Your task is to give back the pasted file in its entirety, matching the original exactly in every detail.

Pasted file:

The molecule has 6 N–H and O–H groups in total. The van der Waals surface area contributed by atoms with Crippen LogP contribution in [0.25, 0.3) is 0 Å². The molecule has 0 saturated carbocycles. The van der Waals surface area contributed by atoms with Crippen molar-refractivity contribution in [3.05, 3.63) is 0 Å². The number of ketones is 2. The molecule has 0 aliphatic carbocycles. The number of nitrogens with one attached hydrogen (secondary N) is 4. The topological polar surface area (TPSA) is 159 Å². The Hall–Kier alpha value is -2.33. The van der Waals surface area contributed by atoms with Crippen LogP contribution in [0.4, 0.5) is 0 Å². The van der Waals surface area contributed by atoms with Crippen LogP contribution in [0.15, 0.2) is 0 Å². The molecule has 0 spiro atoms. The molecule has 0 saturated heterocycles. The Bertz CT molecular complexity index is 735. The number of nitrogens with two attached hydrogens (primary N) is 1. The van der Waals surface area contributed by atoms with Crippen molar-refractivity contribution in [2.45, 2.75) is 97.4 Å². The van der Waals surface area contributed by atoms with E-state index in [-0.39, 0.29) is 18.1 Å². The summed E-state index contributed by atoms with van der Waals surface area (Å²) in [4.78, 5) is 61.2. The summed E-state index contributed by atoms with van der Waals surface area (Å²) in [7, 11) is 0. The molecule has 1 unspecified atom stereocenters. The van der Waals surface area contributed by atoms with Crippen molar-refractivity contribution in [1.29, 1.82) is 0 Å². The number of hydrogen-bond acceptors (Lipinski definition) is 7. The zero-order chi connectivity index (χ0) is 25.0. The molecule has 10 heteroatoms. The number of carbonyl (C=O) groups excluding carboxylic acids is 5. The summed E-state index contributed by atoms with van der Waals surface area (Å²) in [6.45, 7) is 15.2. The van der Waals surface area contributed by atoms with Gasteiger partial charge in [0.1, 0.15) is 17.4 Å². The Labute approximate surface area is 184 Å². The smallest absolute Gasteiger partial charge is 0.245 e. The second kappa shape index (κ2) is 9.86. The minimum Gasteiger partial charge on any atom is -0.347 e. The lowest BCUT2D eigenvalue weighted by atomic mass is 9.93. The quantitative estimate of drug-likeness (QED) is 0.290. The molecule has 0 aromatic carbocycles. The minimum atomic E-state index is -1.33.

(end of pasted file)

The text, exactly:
The molecule has 6 N–H and O–H groups in total. The van der Waals surface area contributed by atoms with Crippen LogP contribution in [0.25, 0.3) is 0 Å². The molecule has 0 saturated carbocycles. The van der Waals surface area contributed by atoms with Crippen molar-refractivity contribution in [3.05, 3.63) is 0 Å². The number of ketones is 2. The molecule has 0 aliphatic carbocycles. The number of nitrogens with one attached hydrogen (secondary N) is 4. The topological polar surface area (TPSA) is 159 Å². The Hall–Kier alpha value is -2.33. The van der Waals surface area contributed by atoms with Crippen LogP contribution in [0.4, 0.5) is 0 Å². The van der Waals surface area contributed by atoms with Crippen LogP contribution in [0.15, 0.2) is 0 Å². The molecule has 0 spiro atoms. The molecule has 0 saturated heterocycles. The Bertz CT molecular complexity index is 735. The number of nitrogens with two attached hydrogens (primary N) is 1. The van der Waals surface area contributed by atoms with Crippen molar-refractivity contribution in [2.45, 2.75) is 97.4 Å². The van der Waals surface area contributed by atoms with E-state index in [-0.39, 0.29) is 18.1 Å². The summed E-state index contributed by atoms with van der Waals surface area (Å²) in [4.78, 5) is 61.2. The summed E-state index contributed by atoms with van der Waals surface area (Å²) in [7, 11) is 0. The molecule has 1 unspecified atom stereocenters. The van der Waals surface area contributed by atoms with Crippen molar-refractivity contribution in [1.29, 1.82) is 0 Å². The number of hydrogen-bond acceptors (Lipinski definition) is 7. The zero-order chi connectivity index (χ0) is 25.0. The molecule has 10 heteroatoms. The number of carbonyl (C=O) groups excluding carboxylic acids is 5. The summed E-state index contributed by atoms with van der Waals surface area (Å²) in [6.45, 7) is 15.2. The van der Waals surface area contributed by atoms with Gasteiger partial charge in [0.1, 0.15) is 17.4 Å². The Labute approximate surface area is 184 Å². The smallest absolute Gasteiger partial charge is 0.245 e. The second kappa shape index (κ2) is 9.86. The minimum Gasteiger partial charge on any atom is -0.347 e. The lowest BCUT2D eigenvalue weighted by atomic mass is 9.93. The quantitative estimate of drug-likeness (QED) is 0.290. The molecule has 0 aromatic carbocycles. The minimum atomic E-state index is -1.33.